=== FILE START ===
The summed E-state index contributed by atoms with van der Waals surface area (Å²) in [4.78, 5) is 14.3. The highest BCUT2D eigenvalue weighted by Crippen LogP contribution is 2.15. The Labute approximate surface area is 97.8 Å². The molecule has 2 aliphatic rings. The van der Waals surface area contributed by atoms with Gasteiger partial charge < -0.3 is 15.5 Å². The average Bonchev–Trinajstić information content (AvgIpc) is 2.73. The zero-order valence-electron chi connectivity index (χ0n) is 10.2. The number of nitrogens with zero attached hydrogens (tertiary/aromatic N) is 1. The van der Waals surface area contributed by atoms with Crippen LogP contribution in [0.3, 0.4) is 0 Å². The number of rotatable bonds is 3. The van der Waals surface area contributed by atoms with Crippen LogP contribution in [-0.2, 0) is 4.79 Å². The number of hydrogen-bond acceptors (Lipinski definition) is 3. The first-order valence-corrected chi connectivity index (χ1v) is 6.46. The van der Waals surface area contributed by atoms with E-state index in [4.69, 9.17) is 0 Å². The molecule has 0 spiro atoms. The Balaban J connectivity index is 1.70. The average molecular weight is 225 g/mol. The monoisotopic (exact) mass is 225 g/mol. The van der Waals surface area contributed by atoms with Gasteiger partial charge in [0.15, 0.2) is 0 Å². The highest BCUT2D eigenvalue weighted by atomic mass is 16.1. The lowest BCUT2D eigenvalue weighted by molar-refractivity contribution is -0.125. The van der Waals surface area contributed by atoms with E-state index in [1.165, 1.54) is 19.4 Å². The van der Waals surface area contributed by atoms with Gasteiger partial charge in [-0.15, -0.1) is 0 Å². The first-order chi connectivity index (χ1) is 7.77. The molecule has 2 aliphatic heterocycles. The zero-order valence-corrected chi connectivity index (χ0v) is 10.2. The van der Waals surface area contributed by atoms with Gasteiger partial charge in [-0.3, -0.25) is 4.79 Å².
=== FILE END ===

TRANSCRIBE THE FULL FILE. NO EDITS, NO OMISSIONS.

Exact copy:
The summed E-state index contributed by atoms with van der Waals surface area (Å²) in [4.78, 5) is 14.3. The highest BCUT2D eigenvalue weighted by Crippen LogP contribution is 2.15. The Labute approximate surface area is 97.8 Å². The molecule has 2 aliphatic rings. The van der Waals surface area contributed by atoms with Gasteiger partial charge < -0.3 is 15.5 Å². The average Bonchev–Trinajstić information content (AvgIpc) is 2.73. The zero-order valence-electron chi connectivity index (χ0n) is 10.2. The number of nitrogens with zero attached hydrogens (tertiary/aromatic N) is 1. The van der Waals surface area contributed by atoms with Crippen LogP contribution in [0.3, 0.4) is 0 Å². The number of rotatable bonds is 3. The van der Waals surface area contributed by atoms with Crippen LogP contribution in [-0.2, 0) is 4.79 Å². The number of hydrogen-bond acceptors (Lipinski definition) is 3. The first-order valence-corrected chi connectivity index (χ1v) is 6.46. The van der Waals surface area contributed by atoms with E-state index in [4.69, 9.17) is 0 Å². The molecule has 0 spiro atoms. The Balaban J connectivity index is 1.70. The average molecular weight is 225 g/mol. The monoisotopic (exact) mass is 225 g/mol. The van der Waals surface area contributed by atoms with Gasteiger partial charge in [0.15, 0.2) is 0 Å². The highest BCUT2D eigenvalue weighted by atomic mass is 16.1. The lowest BCUT2D eigenvalue weighted by molar-refractivity contribution is -0.125. The van der Waals surface area contributed by atoms with E-state index in [1.165, 1.54) is 19.4 Å². The van der Waals surface area contributed by atoms with Gasteiger partial charge in [-0.15, -0.1) is 0 Å². The first-order chi connectivity index (χ1) is 7.77. The molecule has 2 aliphatic heterocycles. The zero-order valence-corrected chi connectivity index (χ0v) is 10.2. The van der Waals surface area contributed by atoms with Gasteiger partial charge in [-0.3, -0.25) is 4.79 Å².